But, if you are doing any kind of performance work or adding custom pistons with file-to-fit rings or varying bore sizes you must file to fit. Also if you are changing the fuel delivery system from carburetion to fuel injection, adding nitrous, blowers or turbos then YES, you need to file to fit the piston rings. It is essential that you follow the ring gap directions supplied with your piston and ring packs when you buy them.
What about piston ring gap?
The standing theory is that the piston ring gap is supposed to be .004” for every inch of cylinder bore diameter. We all knew that from high school auto shop.
So how do you file a piston ring to the proper gap?
Chart courtesty of Mahle-Clevite.
Goodson Manual Piston Ring Grinder (PRF-500)
Goodson Manual Piston Ring Grinder (PRF-250)
Goodson Powered Piston Ring Filer (PRF-812DW)
At Goodson we offer both manual and electric piston ring filers. But, before you can gap the ring you need to first…..square the ring in the bore. I recommend our newest Ring Squaring Tool (photos below). The squaring tools come in a variety of bore sizes and have a range of .300” of an inch per tool.
Once the ring is squared in the bore and you have the correctly measured how much material you need to remove from the gap, it’s time to load the piston ring into the ring filer. I will show the electric piston ring filer as an example.
We also need to deal with any “burrs left on the ring gap by using the de-burring wheel on the right side of the PRF-812DW
So as you can see piston ring gaping is very straight forward and actual pretty simple with the correct tools.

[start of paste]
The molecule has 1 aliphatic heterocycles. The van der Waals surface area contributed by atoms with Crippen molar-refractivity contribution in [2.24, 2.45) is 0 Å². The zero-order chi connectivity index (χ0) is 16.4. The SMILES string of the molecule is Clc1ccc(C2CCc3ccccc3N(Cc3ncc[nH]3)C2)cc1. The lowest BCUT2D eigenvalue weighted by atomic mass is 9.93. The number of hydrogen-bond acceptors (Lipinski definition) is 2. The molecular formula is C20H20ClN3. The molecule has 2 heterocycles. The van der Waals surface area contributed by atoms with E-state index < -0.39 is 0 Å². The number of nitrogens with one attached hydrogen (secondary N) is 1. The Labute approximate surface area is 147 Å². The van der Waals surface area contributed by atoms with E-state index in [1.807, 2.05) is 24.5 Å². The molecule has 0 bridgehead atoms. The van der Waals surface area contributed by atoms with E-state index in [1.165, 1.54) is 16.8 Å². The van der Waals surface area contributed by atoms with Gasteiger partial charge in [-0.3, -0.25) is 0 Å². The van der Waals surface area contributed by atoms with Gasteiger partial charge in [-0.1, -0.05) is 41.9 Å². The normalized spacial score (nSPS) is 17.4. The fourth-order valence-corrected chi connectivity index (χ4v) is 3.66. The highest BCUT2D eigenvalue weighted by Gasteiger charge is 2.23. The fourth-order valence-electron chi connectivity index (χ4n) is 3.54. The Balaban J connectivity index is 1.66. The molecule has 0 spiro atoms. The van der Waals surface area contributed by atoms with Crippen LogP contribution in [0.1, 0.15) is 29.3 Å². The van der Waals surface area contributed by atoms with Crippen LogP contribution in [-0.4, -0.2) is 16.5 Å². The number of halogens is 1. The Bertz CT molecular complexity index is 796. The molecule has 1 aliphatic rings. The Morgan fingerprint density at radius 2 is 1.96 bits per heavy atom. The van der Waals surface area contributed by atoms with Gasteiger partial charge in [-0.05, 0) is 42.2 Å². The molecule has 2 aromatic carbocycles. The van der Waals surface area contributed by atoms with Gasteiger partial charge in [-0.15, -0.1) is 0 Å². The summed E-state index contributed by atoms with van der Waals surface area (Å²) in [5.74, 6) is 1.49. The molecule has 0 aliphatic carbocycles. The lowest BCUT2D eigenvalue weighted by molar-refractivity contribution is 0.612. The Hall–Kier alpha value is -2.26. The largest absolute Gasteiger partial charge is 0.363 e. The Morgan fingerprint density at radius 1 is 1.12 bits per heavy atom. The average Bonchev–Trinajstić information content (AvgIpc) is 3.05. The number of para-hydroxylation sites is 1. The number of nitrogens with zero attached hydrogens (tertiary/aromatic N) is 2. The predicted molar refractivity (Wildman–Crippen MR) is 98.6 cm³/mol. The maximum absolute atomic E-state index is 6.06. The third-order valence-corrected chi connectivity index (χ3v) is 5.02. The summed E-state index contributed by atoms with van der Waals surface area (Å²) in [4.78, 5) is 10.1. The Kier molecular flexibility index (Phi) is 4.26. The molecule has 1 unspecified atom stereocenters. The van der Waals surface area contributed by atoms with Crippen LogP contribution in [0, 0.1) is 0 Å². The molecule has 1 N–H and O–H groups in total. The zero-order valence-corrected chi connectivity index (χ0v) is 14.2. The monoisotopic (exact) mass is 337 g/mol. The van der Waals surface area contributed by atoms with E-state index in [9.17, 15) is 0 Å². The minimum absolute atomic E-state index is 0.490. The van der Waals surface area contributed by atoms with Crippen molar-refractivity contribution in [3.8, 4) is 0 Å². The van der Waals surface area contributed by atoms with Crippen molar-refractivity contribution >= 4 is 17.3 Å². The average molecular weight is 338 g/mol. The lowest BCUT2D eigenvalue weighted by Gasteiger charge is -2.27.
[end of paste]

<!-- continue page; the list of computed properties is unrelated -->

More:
Like any procedure there can and will be exceptions so if you get in a bind just call the Goodson Tech Department (800-533-8010) and they will help you fully understand this A to Z procedure.
Is formulated for general purpose automotive machine shop honing. Excellent for connecting rods, piston pins, king pins or general shop honing. Compatible with most popular honing oils. 5 gallons (18.93L).
We’ve spent the past few weeks talking about measuring and machining connecting rods but we may have put the cart before the horse. This week we’re going to correct that by talking about removing and installing piston pins and bushings.
In order to prep your con rods for machining, you will need to have a few items. First, you’ll need a shop press. Goodson Tech Services Manager, Erik Shepard, recommends when looking to add a shop press ask yourself a few questions.
- What’s your budget?
- What do you plan to do with the press?
Erik said, “Usually when someone gets a press, they find all kinds of things to use it for. From pressing out pins and bushings to straightening pieces, etc.”
- How strong of a ram do you need?